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In this article, Sachin Vats of RGNUL discusses Legal Framework on Illegal Refuge Infiltration.

Illegal Immigration: The Guests of Destiny

Can we ever imagine that the time has come when people are also considered as “illegal”?How can we conclude that a particular person is illegal when we believe in the philosophy of natural law thinkers for welfare of the world?

Does it not totally negates the idea of universal brotherhood which was preached by different eminent thinkers of the world?

These questions become relevant when the world is discussing the refugees or asylum seekers or illegal immigrants. When a person or a group of persons illegally live in a country without the permission of the government, it is known as Illegal Migration. They violate the immigration laws of the destination country and live in the country with an intention to remain in the country. The illegal refuge infiltration has become a major concern for all the countries due to rise in global terrorism and over-exploitation of resources.

According to an International Convention on Status of Refugees in 1951 and the 1967 Protocol, defines refugee as, “…a person owing to well-founded fear of being persecuted for reasons of race, religion, nationality, membership of a particular social group or political opinion, is outside the country of his nationality and is unable or, owing to such fear, is unwilling to avail himself of that protection of that country; or who, not having a nationality and being outside a country of his former habitual residence as a result of such events, is unable or, owing to such fear, unwilling to return to it.”

Illegal refuge infiltration has become a global problem now. In order to secure the rights of the refugees, the United Nations approved the Convention on 28th July, 1951 and it came into force on 22nd April, 1954. The Protocol of 1967 removed the geographical and temporal curbs. It also set out the rights of asylum seekers. But, the problem of illegal immigrants is major concern for the whole world.

Illegal Migration in India

Countries like India believe in peace, harmony, and global brotherhood, it becomes a natural haven for refugees. India’s geostrategic location and liberal democratic approach acts as a magnet to attract the people of it’s neighbouring countries.

                                        [“Udaar Chartinaam Tu

                                        Vasudaiv Kutumbkam”]

The whole world is our family and we believe in this idea. India is neither the signatory of the 1951 convention nor the 1967 protocol but it is among top 20 countries of the world in terms of hosting refugees from almost 70 nations. But, due to lack of natural resources and security reasons, we must think about the practical aspect of refugees. Refugees or Illegal immigrants from Tibet, Sri Lanka, Myanmar, Pakistan, Bangladesh have got shelter in Indian territory. The infiltration from Tibet, Sri Lanka and Afghanistan had been done in a systematic manner to a great extent but the infiltration from Bangladesh is totally unaccounted due to many political and administrative reasons.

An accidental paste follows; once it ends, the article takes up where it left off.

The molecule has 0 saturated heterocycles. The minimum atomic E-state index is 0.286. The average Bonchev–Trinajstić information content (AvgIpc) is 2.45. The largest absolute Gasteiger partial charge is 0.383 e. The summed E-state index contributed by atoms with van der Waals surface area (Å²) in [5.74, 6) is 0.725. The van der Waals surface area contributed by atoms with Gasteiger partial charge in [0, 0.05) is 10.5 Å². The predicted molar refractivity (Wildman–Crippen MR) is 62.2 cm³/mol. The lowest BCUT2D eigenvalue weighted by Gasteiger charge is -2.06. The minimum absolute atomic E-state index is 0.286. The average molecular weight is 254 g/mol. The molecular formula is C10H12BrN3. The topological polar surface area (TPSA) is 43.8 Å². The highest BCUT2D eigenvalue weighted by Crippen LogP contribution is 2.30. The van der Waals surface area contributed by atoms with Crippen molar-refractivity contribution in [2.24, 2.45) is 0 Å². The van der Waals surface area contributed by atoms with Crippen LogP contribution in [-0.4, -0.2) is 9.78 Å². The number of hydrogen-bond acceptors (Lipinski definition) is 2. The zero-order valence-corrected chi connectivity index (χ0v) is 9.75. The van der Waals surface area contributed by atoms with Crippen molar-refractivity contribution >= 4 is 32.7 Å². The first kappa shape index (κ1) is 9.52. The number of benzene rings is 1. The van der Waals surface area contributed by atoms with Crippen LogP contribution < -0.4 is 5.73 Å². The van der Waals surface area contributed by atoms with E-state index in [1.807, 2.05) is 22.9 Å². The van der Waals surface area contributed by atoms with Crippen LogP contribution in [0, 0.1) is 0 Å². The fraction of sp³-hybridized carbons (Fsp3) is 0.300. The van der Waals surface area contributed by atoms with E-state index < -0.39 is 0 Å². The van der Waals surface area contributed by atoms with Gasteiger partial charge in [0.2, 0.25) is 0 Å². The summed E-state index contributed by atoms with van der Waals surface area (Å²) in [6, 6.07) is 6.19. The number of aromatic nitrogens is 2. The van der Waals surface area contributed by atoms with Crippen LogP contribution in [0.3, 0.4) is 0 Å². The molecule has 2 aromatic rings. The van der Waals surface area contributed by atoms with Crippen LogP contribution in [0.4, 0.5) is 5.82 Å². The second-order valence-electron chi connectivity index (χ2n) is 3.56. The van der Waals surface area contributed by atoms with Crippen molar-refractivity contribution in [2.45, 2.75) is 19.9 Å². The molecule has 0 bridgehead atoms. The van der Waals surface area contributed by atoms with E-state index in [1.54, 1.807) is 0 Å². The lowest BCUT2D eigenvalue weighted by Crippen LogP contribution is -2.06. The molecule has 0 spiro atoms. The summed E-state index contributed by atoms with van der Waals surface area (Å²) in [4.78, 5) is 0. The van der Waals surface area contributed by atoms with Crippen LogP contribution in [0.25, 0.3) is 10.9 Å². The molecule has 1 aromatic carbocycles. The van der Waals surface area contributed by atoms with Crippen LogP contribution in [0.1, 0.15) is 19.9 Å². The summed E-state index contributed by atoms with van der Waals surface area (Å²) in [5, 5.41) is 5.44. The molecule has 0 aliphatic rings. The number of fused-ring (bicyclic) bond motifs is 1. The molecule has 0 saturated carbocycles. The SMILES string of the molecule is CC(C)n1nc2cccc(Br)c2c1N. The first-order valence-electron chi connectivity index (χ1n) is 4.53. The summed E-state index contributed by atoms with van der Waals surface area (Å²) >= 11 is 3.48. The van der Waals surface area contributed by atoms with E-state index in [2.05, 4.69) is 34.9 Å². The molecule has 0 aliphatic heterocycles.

There has not been any recent census to count the number of illegal migrants in India. According to the Census of 2001, there were 3,084,826 people in India who came from Bangladesh. Illegal refuge infiltration has now become a major concern for the Government. It has increased the burden over the Government and security of the nation is at risk.

Infiltration From Bangladesh

India shares boundary with Bangladesh on three frontiers with the states like Tripura, West Bengal, Assam, Meghalaya, Mizoram. The hostile situation in the country forced people to leave their homeland and they shifted to their neighboring country. Illegal refuge infiltration from Bangladesh includes two sets of people, they are refugees and economic migrants. They have settled either in the states along the border of Bangladesh or moved to different parts of India. They are also engaged in different jobs in metropolitan cities like Kolkata, Delhi, etc.

There is great challenge before the Government to deal with the serious concerns like national security and resources. The demographic pattern and the way of life of the people of the northeastern states have been significantly transformed due to illegal refuge infiltration. Some states are also facing the problem of insurgency in different border areas. The Government of both the sides have taken up this issue at diplomatic and political level many times but no concrete decisions have been taken so far. The Government of Bangladesh had neither acknowledged the case of illegal immigration nor taken any decision regarding this issue.

Rohingyas are Illegal Immigrants